Innovative organizations are changing the way they view the competencies that are required in their leaders and managers. In fact, leadership and management are becoming less distinguishable roles.
Managers used to be expected to take on the day-to-day operations, to troubleshoot, implement new initiatives, manage coverage to make sure that there were enough people to do the work and so on.
The world today is more complicated. Managers are expected to be managers and leaders – to be more strategic. That includes looking for solutions to complex problems; problems that they may not know the solution to but are expected to find.
“We know where most of the creativity, the innovation, the stuff that drives productivity lies – in the minds of those closest to the work. ”
Leaders need to ask the question: How do we tap into the innovation and creativity of “those closest to the work?”
The answer should be: “From the front line managers.”
The next question leaders need to ask is: “Do our managers have the skills to engage front-line employees into coming up with the innovation and creativity required?”
Managers who have been promoted in organizations for their command and control approach may no longer be the best equipped for this new role. New skills and “behaviours,” competencies if you will, are required.
What do these new skills and behaviours look like?
Management Competencies that Support Innovation
In his book The Tipping Point, Malcolm Gladwell discusses the three types of people needed to successfully spread a social epidemic. By social epidemic he means a social fad, as in a certain type shoe or, believe it or not, a social disease. The three types of people that he refers to are called: Connectors, Mavens and Salespeople.
These are people who are:
- Intensely social – gregarious
- Likeable, friendly, approachable
- Masters of weak ties – know the right people
- They are in the center of things
- Occupy many different worlds & subcultures
- They bring the right people together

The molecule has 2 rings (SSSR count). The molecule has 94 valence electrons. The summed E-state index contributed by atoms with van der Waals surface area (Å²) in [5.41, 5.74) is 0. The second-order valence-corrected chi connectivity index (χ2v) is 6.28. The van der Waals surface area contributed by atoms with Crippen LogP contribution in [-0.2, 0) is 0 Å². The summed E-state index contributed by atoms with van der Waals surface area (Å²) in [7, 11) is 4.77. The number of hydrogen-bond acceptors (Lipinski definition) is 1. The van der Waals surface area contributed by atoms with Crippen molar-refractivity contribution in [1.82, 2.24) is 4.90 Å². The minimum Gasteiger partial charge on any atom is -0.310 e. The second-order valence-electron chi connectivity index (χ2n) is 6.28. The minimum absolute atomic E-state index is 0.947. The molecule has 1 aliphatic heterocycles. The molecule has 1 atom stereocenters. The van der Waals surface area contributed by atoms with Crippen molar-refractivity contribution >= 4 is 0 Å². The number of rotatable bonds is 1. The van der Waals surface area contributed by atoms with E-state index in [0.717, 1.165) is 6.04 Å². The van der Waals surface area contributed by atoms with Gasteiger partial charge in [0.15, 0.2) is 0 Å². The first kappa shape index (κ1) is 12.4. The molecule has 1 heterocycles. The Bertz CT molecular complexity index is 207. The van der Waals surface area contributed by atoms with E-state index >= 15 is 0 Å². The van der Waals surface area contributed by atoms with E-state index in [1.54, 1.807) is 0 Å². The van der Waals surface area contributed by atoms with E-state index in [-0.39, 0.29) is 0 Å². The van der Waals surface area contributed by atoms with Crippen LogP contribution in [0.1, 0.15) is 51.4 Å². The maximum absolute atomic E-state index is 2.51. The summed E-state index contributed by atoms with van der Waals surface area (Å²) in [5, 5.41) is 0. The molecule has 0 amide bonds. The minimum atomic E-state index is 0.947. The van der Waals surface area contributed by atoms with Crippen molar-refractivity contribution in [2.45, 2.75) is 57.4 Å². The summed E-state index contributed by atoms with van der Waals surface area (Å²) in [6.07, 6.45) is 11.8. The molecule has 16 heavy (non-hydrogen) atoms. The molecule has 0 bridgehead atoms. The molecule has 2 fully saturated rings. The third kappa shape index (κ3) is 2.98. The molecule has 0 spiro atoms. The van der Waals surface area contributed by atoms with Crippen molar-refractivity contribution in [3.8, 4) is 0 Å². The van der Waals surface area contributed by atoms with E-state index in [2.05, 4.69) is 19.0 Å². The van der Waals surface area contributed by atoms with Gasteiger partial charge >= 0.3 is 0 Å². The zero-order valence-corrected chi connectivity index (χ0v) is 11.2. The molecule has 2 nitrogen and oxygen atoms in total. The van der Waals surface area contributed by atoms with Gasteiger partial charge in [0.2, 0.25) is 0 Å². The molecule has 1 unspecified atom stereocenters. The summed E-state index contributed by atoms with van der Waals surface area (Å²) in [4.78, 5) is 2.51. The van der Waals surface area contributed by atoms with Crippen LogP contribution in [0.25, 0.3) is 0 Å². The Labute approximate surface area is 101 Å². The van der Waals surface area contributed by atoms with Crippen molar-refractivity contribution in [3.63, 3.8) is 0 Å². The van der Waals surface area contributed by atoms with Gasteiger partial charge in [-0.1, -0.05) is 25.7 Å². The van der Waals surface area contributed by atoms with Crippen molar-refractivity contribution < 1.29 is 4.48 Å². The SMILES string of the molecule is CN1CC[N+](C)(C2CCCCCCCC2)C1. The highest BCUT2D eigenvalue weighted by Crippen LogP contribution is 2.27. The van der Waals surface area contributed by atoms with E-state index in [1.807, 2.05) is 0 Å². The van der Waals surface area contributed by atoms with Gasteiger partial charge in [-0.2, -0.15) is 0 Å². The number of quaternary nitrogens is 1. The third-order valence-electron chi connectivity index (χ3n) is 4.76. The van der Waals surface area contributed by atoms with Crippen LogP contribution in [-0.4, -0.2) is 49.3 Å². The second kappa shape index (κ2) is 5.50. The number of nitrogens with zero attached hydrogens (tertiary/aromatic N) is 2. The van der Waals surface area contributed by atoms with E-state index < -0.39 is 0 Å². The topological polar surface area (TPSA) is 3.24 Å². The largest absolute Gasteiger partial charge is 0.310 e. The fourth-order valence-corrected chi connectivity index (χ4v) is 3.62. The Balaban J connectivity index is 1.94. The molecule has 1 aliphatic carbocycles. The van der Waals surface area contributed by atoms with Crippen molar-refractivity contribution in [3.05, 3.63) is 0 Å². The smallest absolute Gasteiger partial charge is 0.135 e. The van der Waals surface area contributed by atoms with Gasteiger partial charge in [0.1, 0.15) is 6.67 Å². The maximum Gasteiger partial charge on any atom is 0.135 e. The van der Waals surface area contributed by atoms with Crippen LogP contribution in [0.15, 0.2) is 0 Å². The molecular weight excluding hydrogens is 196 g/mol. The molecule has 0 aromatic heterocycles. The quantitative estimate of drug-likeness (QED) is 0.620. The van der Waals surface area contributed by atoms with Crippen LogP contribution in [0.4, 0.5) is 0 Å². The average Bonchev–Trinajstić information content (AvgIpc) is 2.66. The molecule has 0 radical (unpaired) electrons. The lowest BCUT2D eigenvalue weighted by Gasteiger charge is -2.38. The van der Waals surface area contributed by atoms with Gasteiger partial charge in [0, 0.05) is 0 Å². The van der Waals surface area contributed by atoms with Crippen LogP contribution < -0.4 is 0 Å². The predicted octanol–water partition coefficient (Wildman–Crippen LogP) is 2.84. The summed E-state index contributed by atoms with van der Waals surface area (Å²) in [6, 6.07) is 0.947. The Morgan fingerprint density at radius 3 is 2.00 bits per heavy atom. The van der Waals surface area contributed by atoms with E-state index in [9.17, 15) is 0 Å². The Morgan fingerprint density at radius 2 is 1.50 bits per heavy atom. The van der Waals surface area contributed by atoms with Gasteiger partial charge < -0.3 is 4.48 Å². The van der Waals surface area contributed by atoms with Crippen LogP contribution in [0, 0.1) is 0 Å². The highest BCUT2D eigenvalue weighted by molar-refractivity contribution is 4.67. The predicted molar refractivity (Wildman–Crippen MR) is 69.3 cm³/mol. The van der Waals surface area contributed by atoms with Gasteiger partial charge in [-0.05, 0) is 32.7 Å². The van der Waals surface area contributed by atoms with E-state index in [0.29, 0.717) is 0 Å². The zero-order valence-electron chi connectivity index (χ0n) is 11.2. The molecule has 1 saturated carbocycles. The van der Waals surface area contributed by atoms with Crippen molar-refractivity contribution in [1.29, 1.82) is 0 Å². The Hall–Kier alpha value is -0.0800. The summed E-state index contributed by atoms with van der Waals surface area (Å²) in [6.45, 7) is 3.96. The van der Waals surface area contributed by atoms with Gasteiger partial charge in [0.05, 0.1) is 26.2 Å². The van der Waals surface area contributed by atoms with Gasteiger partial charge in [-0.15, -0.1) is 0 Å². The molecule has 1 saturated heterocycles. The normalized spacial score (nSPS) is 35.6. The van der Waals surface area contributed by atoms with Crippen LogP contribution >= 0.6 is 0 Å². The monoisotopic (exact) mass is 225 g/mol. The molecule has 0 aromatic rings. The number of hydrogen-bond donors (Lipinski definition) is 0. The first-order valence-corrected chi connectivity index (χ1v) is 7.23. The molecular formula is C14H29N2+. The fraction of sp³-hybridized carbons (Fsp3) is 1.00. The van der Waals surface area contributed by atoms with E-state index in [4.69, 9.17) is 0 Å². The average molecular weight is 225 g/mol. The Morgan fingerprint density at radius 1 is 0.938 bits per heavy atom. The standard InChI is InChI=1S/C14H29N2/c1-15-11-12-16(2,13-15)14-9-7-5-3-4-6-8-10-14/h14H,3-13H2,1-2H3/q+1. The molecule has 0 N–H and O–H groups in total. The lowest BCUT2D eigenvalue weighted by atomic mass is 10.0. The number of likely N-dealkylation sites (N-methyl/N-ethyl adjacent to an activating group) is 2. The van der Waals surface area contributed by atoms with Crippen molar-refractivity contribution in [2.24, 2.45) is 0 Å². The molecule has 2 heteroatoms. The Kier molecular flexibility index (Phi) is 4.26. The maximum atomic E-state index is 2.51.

- Experts or Connoisseurs
- They like people
- Trusted teachers…educators
- They are well informed…in-the-know
- Well respected…not braggarts
- Supporters and encouragers
- Developers and growers of people
- People turn to mavens for advice
- Mavens are confidants
- Salespeople have a vision
- They can articulate that vision as a memorable, compelling message
- Genuine in creating a message that can change people’s behaviours
- Permission givers
- They are accepting of certain behaviours
- They are persuaders and influencers
- Optimistic, energetic, believable
What do these three types of people have to do with management competencies?
Building a culture of innovation is about starting an epidemic of innovation in the workplace. It’s about starting a new way of communicating; a way of tapping into “those closest to the work.” It’s all about managers behaving in a way that engages people and not in a way that disengages them or “turns them off.”
This is not to say that organizations need three different managers to run a unit. What it does mean is that a manager should know his or her personal strengths and act in the role(s) that suits the strengths. Then identify individuals with the other required strengths and put them in those roles.
Managers are ultimately accountable for results and to achieve those results they may have to delegate responsibilities; set up a communication loop that feeds information back to them, and allows the collaborative process to happen.